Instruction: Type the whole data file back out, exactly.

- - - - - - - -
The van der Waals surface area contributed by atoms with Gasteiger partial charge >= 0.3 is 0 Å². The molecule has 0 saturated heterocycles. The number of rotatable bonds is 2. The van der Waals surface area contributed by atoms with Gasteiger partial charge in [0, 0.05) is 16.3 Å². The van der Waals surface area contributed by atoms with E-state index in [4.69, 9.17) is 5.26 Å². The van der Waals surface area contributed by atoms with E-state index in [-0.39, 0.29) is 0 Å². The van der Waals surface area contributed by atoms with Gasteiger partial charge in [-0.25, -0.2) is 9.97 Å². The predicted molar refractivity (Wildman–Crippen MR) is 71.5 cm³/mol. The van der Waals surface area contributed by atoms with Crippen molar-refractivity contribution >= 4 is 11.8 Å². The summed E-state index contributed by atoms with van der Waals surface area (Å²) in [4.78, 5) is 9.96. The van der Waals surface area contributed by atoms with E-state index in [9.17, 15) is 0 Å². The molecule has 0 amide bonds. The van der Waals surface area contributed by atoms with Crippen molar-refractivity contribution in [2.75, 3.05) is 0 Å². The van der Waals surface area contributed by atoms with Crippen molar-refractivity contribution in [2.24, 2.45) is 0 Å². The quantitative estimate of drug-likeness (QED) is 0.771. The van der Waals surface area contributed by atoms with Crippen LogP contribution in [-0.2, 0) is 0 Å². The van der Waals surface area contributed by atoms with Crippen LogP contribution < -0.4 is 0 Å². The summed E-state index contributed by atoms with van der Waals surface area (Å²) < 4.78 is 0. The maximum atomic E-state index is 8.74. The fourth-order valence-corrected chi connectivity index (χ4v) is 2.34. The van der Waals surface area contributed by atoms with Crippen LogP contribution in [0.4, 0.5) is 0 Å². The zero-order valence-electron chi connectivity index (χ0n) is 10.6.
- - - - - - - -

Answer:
The van der Waals surface area contributed by atoms with Gasteiger partial charge >= 0.3 is 0 Å². The molecule has 0 saturated heterocycles. The number of rotatable bonds is 2. The van der Waals surface area contributed by atoms with Gasteiger partial charge in [0, 0.05) is 16.3 Å². The van der Waals surface area contributed by atoms with E-state index in [4.69, 9.17) is 5.26 Å². The van der Waals surface area contributed by atoms with E-state index in [-0.39, 0.29) is 0 Å². The van der Waals surface area contributed by atoms with Gasteiger partial charge in [-0.25, -0.2) is 9.97 Å². The predicted molar refractivity (Wildman–Crippen MR) is 71.5 cm³/mol. The van der Waals surface area contributed by atoms with Crippen molar-refractivity contribution >= 4 is 11.8 Å². The summed E-state index contributed by atoms with van der Waals surface area (Å²) in [4.78, 5) is 9.96. The van der Waals surface area contributed by atoms with E-state index in [9.17, 15) is 0 Å². The molecule has 0 amide bonds. The van der Waals surface area contributed by atoms with Crippen molar-refractivity contribution in [2.75, 3.05) is 0 Å². The van der Waals surface area contributed by atoms with Crippen molar-refractivity contribution in [2.24, 2.45) is 0 Å². The quantitative estimate of drug-likeness (QED) is 0.771. The van der Waals surface area contributed by atoms with Crippen LogP contribution in [-0.2, 0) is 0 Å². The van der Waals surface area contributed by atoms with Crippen LogP contribution < -0.4 is 0 Å². The summed E-state index contributed by atoms with van der Waals surface area (Å²) < 4.78 is 0. The maximum atomic E-state index is 8.74. The fourth-order valence-corrected chi connectivity index (χ4v) is 2.34. The van der Waals surface area contributed by atoms with Crippen LogP contribution in [0.4, 0.5) is 0 Å². The zero-order valence-electron chi connectivity index (χ0n) is 10.6.